Detention of immigrant children in a former medium-security prison in Texas in 2007-8 leads to controversy when three activist attorneys discover troubling conditions at the facility. This compelling documentary film explores the role – and limits – of community activism, and considers how American rights and values apply to the least powerful among us. It is a powerful and relevant reminder that the detention of children remains an unacceptable part of any immigration approach. (Since the film’s release, activists Bob Libal, Barbara Hines, Vanita Gupta and Michelle Brané have remained on the front lines of the continuing battles against injustice and child detention).
Powerful and moving… a film about a fight for social justice that forced change…
– Mark Steiner, WEAA, Baltimore
A stirring peek inside one of the most divisive issues facing the country…
– Peter Martin, Cinematical
The film asks to what extent Uncle Sam will punish kids for the sins of their parents,
even if that sin is wanting to be an American.
– Will Coviello, BestofNewOrleans.com
– Culture Capital (Washington D.C.)
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2017 UPDATE: The Trump administration has continued the Obama administration’s use of large family detention facilities, and is considering taking the further step of separating parents from their children at the border. Immigration advocacy organizations around the country remain committed to fighting such policies and to providing support to affected immigrants and asylum-seekers.
2016 UPDATE: Two large family detention facilities remain operational in Texas: Karnes and Dilley, both run by private prison corporations. In late 2016 almost 500 detainees were released when a Texas judge ruled that the facilities could not be licensed by the state of Texas as child care facilities.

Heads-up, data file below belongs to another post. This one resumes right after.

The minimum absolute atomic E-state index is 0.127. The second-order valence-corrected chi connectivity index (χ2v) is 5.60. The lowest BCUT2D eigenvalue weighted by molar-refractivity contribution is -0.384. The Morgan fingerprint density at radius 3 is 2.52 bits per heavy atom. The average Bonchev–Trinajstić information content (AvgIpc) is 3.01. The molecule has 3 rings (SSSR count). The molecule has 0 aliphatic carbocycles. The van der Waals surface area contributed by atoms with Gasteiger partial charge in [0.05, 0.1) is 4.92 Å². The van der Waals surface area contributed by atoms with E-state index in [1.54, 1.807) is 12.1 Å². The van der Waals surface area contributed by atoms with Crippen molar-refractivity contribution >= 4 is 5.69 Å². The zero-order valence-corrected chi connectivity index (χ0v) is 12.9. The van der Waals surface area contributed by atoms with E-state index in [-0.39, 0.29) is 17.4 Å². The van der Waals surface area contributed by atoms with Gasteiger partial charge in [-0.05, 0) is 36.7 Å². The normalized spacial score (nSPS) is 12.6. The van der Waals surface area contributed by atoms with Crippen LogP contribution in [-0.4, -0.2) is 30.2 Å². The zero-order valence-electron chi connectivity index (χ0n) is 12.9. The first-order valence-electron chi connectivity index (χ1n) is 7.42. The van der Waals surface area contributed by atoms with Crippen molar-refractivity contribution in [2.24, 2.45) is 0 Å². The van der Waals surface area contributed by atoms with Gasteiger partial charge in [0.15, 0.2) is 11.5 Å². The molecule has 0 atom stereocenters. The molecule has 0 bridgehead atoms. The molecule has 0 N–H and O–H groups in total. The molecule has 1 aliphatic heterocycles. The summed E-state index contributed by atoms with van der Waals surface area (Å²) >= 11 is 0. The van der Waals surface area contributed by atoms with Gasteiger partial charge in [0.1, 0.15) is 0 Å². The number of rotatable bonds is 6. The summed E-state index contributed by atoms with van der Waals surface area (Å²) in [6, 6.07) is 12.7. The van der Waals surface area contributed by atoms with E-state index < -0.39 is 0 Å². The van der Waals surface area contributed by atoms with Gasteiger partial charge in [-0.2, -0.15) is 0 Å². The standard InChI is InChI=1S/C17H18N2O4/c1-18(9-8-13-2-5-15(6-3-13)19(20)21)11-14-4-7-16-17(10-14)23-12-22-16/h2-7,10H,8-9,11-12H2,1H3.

2014 UPDATE: An influx of unaccompanied minors, and minors with parents, has led DHS to re-institute the practice of family detention, in several facilities. One of these facilities is run by a private prison company, a situation many thought would never be allowed to re-occur. In a recent NPR interview, immigration attorney Barbara Hines (lead advocate in “The Least of These”) stated: “If we are going to have [detention facilities for immigrant children] – and I am opposed to them – they should be run by licensed child welfare agencies.”
2009 UPDATE: The Obama administration announced in August 2009 that it would begin the process of overhauling the nation’s immigrant detention system. The Department of Homeland Security immediately stopped sending families to the T. Don Hutto Residential Center, the former medium-security prison near Austin, TX that is the subject of “The Least of These.”
This outcome was the result of a unique collaboration of advocacy efforts, involving filmmaking, grassroots organizing, litigation, public education, and legislative efforts. However, substantial and disturbing problems continue to exist throughout the American immigrant detention system. Advocacy initiatives, such as the “Dignity, Not Detention” campaign just launched by the Detention Watch Network, are more important than ever.